Seed bombing alternative culture

Recently I grabbed a copy of Dazed and Confused, ‘one of the world’s leading style and culture magazines’, to read on an early-morning train journey. The contents were of variable interest levels – it was disappointing to find the ‘new king of the beats’ to be some disco bloke rather than a new Kerouac; the fetish-inspired fashion spreads made me wish I had a copy of Country Walking to shield the innocent eyes of fellow travellers; I needed to know about the Wonder Women of America book. But what struck me the most was that it had a packet of seeds glued to the cover…

These hadn’t migrated from a nearby copy of Organic Gardening. They were part of a tie-in with Adidas, promoting their GrĂ¼n shoes, ‘a collection that aims to better the environment by efficiently utilizing the natural resources of this world’.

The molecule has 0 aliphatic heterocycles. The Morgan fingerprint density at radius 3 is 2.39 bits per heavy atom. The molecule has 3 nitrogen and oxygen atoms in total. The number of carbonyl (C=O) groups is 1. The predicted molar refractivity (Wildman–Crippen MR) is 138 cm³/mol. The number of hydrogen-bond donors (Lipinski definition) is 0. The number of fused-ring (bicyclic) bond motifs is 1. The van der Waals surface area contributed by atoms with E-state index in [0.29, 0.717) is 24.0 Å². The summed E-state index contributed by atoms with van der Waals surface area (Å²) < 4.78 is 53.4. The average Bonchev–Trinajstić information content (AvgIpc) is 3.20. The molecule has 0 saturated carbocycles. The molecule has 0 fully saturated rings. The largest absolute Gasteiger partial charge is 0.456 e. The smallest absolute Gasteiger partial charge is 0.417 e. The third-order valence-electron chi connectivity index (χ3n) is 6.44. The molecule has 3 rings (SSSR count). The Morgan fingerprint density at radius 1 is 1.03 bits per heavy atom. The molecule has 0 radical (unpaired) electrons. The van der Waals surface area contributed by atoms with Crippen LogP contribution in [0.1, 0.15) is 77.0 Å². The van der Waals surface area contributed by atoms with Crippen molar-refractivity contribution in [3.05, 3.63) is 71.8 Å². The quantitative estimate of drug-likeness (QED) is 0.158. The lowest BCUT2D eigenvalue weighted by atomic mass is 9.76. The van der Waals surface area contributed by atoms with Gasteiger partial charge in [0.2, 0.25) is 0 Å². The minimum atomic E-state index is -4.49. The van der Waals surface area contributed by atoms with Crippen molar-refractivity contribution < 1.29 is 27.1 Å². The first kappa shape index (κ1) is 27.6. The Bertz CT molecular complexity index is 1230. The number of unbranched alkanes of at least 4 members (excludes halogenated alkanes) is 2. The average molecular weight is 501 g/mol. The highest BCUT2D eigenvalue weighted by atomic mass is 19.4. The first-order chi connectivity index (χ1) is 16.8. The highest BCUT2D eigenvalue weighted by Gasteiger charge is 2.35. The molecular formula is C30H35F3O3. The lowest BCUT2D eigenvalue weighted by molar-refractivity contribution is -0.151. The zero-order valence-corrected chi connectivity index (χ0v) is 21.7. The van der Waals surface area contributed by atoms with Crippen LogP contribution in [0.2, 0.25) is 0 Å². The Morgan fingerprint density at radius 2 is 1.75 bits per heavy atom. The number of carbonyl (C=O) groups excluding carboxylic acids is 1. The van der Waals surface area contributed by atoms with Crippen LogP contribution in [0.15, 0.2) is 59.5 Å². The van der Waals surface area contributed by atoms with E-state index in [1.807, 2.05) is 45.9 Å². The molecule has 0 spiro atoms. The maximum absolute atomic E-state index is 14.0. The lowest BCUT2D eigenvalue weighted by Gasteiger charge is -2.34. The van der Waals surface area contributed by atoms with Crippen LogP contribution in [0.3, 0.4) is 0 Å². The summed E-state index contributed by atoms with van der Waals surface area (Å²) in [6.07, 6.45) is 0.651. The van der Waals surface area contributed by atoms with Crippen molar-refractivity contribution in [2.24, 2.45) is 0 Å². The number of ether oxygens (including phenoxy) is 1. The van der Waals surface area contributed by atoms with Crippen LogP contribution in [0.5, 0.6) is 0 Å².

The idea of the seeds is that they can be used to make a seed bomb. Seed bombs were dreamt up as part of the guerilla gardening movement, as a form of nonviolent political direct action. Basically you mix seeds with compost and clay and chuck them on to buts of urban wasteland. (Proper instructions here, if you fancy having a go.) “Vandalise the city with nature” and subversively transform the landscape… I’m not sure where I read about this originally – Adbusters magazine, Permaculture or somesuch – but it has always stuck in a corner of my mind, like a patch of wildflowers colonising some corporate urban non-space, as a life-enhancingly anarchic practice. So seeing it co-opted to sell shoes jars somewhat.

But should it? Adidas presumably sell lots of shoes and has an appealing brand and widepread distribution – more than many ethical clothes brands – so maybe their doing some green stuff has a significant effect. And if subversive actions like seedbombing are a good idea then isn’t it a good thing for them to be spread through the communication channels of mainstream commercial culture?